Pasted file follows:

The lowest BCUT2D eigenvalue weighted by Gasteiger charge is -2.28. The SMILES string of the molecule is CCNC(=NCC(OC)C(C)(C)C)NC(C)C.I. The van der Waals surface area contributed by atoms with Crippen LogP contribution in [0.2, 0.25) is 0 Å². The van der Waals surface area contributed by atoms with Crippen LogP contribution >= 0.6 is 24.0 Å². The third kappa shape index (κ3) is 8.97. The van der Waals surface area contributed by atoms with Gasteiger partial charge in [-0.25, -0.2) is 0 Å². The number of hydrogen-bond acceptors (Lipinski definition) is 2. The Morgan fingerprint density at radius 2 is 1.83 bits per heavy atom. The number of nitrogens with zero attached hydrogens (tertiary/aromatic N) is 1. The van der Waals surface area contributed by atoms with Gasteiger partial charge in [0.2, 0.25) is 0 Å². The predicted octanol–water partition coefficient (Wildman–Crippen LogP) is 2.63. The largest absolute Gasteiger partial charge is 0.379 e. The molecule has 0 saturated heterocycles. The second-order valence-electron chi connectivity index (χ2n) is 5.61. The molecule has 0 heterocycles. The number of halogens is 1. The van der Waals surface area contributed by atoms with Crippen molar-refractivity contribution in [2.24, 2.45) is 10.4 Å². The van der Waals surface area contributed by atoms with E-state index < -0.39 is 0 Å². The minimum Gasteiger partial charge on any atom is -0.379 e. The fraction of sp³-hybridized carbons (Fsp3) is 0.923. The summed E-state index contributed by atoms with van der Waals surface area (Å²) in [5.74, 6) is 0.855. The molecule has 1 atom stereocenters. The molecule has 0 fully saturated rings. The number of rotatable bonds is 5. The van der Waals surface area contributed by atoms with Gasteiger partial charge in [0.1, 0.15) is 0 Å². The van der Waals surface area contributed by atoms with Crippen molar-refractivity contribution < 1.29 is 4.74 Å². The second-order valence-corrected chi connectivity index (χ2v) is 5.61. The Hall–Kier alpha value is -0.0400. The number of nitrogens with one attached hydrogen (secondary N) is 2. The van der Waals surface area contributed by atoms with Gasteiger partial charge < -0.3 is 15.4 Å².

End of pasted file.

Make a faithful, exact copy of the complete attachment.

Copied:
The lowest BCUT2D eigenvalue weighted by Gasteiger charge is -2.28. The SMILES string of the molecule is CCNC(=NCC(OC)C(C)(C)C)NC(C)C.I. The van der Waals surface area contributed by atoms with Crippen LogP contribution in [0.2, 0.25) is 0 Å². The van der Waals surface area contributed by atoms with Crippen LogP contribution >= 0.6 is 24.0 Å². The third kappa shape index (κ3) is 8.97. The van der Waals surface area contributed by atoms with Gasteiger partial charge in [-0.25, -0.2) is 0 Å². The number of hydrogen-bond acceptors (Lipinski definition) is 2. The Morgan fingerprint density at radius 2 is 1.83 bits per heavy atom. The number of nitrogens with zero attached hydrogens (tertiary/aromatic N) is 1. The van der Waals surface area contributed by atoms with Gasteiger partial charge in [0.2, 0.25) is 0 Å². The predicted octanol–water partition coefficient (Wildman–Crippen LogP) is 2.63. The largest absolute Gasteiger partial charge is 0.379 e. The molecule has 0 saturated heterocycles. The second-order valence-electron chi connectivity index (χ2n) is 5.61. The molecule has 0 heterocycles. The number of halogens is 1. The van der Waals surface area contributed by atoms with Crippen molar-refractivity contribution in [2.24, 2.45) is 10.4 Å². The van der Waals surface area contributed by atoms with E-state index < -0.39 is 0 Å². The minimum Gasteiger partial charge on any atom is -0.379 e. The fraction of sp³-hybridized carbons (Fsp3) is 0.923. The summed E-state index contributed by atoms with van der Waals surface area (Å²) in [5.74, 6) is 0.855. The molecule has 1 atom stereocenters. The molecule has 0 fully saturated rings. The number of rotatable bonds is 5. The van der Waals surface area contributed by atoms with Gasteiger partial charge in [0.1, 0.15) is 0 Å². The van der Waals surface area contributed by atoms with Crippen molar-refractivity contribution < 1.29 is 4.74 Å². The second-order valence-corrected chi connectivity index (χ2v) is 5.61. The Hall–Kier alpha value is -0.0400. The number of nitrogens with one attached hydrogen (secondary N) is 2. The van der Waals surface area contributed by atoms with Gasteiger partial charge < -0.3 is 15.4 Å².